- Diarrhea or constipation
- Stomach upset or pain
- A cough
- Cold symptoms
Physical Prilosec Side Effects After Prolonged Use
Talk to your doctor if you’ve already been taking the OTC version of Prilosec and have experienced any of the following Prilosec side effects.
- Heartburn lasting three or more months
- Chest, stomach or shoulder pain
- Wheezing, shortness of breath
- Pain in arms, neck or shoulders that spreads
- Vomiting, especially bloody vomit
- Bloody or black stools
- Unexplained weight loss
- Lightheadedness, sweating or dizziness at the same time you have heartburn
- Pain or difficulty swallowing food
All of these are signs that the medication may not be working as intended. These side effects could also indicate that the heartburn that led you to take Prilosec in the first place was itself a symptom of another problem, or otherwise masking another physical problem.
Psychological Prilosec Side Effects
It used to be thought that the drug only worked in the gut and there were no psychological Prilosec side effects. Unfortunately, recent studies have shown that it can impact the whole body, including the brain. People taking PPI’s are twice as likely to report depression or anxiety.
This research is new, but researchers recommended keeping an eye on the mental health of patients taking Prilosec.
Serious Prilosec Side Effects
While Prilosec is often prescribed with antibiotics when treating ulcers, sometimes the combination of the drugs can cause a serious allergic reaction. Swelling in the mouth, face or hands while using the medicine could indicate an allergy. Other signs include itching and difficulties breathing and swallowing.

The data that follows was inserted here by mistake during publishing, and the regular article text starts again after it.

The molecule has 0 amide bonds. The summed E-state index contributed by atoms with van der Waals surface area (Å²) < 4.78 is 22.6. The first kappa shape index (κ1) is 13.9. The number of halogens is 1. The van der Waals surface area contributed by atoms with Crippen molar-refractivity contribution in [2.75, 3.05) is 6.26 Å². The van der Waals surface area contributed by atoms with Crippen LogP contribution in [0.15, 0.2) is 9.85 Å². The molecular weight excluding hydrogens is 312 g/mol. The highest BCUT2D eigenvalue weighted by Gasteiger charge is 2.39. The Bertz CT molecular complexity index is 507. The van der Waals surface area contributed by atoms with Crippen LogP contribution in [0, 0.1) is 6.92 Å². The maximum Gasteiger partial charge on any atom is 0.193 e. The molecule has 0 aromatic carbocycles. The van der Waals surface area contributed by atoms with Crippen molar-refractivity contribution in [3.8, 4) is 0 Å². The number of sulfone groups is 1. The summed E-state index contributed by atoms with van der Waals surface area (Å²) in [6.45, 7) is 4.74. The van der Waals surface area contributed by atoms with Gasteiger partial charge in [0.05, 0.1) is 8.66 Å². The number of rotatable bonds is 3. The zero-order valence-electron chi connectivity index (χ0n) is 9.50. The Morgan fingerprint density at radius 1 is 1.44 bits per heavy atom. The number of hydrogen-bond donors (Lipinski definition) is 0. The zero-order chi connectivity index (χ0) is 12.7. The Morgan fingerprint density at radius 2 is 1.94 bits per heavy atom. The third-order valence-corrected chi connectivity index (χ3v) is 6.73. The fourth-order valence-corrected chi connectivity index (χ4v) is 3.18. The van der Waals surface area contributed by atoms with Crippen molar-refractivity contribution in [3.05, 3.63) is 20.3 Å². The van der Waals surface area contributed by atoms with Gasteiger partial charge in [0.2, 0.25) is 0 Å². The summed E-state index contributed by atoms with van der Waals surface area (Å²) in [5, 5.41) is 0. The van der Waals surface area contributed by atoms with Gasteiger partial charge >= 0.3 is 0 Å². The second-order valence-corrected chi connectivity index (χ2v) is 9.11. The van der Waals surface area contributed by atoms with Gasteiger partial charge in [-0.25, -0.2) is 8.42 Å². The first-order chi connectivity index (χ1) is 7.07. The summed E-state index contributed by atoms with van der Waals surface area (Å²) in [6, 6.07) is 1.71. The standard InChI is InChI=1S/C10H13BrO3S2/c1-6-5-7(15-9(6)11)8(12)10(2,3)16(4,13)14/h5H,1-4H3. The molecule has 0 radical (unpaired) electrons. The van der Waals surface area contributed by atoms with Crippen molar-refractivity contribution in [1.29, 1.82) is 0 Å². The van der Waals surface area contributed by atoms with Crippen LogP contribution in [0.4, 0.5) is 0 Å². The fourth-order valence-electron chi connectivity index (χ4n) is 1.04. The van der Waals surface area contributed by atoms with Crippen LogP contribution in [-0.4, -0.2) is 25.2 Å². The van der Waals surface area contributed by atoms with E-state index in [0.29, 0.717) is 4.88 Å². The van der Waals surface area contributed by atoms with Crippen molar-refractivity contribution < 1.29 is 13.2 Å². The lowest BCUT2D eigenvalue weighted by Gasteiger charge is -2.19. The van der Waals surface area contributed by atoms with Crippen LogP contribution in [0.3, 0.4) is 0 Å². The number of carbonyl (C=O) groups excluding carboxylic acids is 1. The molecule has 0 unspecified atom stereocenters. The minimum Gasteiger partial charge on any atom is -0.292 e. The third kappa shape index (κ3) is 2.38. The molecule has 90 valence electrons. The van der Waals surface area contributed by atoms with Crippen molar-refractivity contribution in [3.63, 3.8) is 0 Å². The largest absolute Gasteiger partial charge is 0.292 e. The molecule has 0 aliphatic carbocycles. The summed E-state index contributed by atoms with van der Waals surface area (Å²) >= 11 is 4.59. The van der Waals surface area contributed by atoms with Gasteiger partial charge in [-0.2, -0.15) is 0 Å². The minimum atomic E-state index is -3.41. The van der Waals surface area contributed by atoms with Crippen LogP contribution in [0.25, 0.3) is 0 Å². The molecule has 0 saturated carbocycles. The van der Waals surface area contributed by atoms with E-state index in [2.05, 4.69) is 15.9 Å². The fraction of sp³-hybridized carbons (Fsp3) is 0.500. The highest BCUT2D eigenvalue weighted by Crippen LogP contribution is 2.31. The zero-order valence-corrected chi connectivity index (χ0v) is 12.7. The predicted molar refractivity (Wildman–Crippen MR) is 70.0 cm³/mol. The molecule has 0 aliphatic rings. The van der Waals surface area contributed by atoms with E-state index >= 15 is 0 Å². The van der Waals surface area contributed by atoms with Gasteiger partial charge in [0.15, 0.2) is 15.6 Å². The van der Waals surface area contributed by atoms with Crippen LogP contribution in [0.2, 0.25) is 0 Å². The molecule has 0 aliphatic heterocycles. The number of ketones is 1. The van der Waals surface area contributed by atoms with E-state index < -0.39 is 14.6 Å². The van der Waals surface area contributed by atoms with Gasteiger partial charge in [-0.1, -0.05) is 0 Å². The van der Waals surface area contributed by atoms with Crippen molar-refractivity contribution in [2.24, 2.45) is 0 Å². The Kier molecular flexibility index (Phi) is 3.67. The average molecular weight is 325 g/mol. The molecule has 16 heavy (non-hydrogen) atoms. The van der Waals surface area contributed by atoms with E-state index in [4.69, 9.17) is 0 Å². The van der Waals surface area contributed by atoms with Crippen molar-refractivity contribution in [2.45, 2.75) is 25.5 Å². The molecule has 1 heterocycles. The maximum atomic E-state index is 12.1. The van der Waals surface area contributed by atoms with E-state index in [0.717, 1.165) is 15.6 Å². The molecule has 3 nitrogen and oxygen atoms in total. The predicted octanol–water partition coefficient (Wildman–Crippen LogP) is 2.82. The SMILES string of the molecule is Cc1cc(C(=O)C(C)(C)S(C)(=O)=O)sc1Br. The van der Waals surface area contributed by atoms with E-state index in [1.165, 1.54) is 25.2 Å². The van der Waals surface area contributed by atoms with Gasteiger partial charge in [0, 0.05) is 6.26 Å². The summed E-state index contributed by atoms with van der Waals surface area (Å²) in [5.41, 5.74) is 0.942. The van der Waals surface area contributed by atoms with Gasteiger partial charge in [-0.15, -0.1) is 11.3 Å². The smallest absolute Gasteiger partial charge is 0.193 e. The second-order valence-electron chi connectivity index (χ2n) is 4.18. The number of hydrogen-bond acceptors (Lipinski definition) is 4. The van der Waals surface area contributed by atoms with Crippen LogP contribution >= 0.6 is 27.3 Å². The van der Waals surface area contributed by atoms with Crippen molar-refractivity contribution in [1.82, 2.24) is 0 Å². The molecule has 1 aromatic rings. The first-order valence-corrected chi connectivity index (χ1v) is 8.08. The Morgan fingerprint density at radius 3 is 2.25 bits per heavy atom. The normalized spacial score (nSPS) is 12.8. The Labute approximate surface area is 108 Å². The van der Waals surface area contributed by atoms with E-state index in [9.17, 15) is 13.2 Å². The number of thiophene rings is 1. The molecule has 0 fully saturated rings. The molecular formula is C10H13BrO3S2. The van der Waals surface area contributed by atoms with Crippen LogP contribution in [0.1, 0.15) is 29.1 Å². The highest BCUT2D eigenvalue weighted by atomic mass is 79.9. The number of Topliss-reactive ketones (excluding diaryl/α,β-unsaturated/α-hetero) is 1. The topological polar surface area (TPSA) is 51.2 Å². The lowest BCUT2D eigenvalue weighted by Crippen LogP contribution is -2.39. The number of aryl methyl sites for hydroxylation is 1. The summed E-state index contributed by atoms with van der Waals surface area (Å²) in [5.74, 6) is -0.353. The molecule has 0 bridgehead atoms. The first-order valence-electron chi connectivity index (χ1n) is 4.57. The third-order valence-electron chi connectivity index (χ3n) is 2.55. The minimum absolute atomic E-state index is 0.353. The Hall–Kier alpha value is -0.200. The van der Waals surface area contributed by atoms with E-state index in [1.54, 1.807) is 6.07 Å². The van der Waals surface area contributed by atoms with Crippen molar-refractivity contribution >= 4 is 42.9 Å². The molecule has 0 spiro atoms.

In rare cases, taking Prilosec has been linked to developing an acute kidney problem called acute interstitial nephritis. Symptoms include unusual and rapid weight gain, fever, skin rashes, joint pain, and swelling in your body, feet or ankles. Monitor your body’s physical reaction to the drug and contact a doctor immediately if you experience these symptoms.
Is Prilosec Worth It?
Prilosec is extremely effective at stopping persistent and recurring acid reflux and heartburn. Because it has a lasting effect, using it can also heal acid damage to the stomach and esophagus. There is some evidence that it can prevent ulcers and cancer of the esophagus.
Taken properly, Prilosec is an effective and safe medication for acid reflux and heartburn relief. Consult with a doctor and watch your body’s reaction to the drug before and while taking it. Used over a short to mid-term period Prilosec helps many people enjoy life, and eating, again.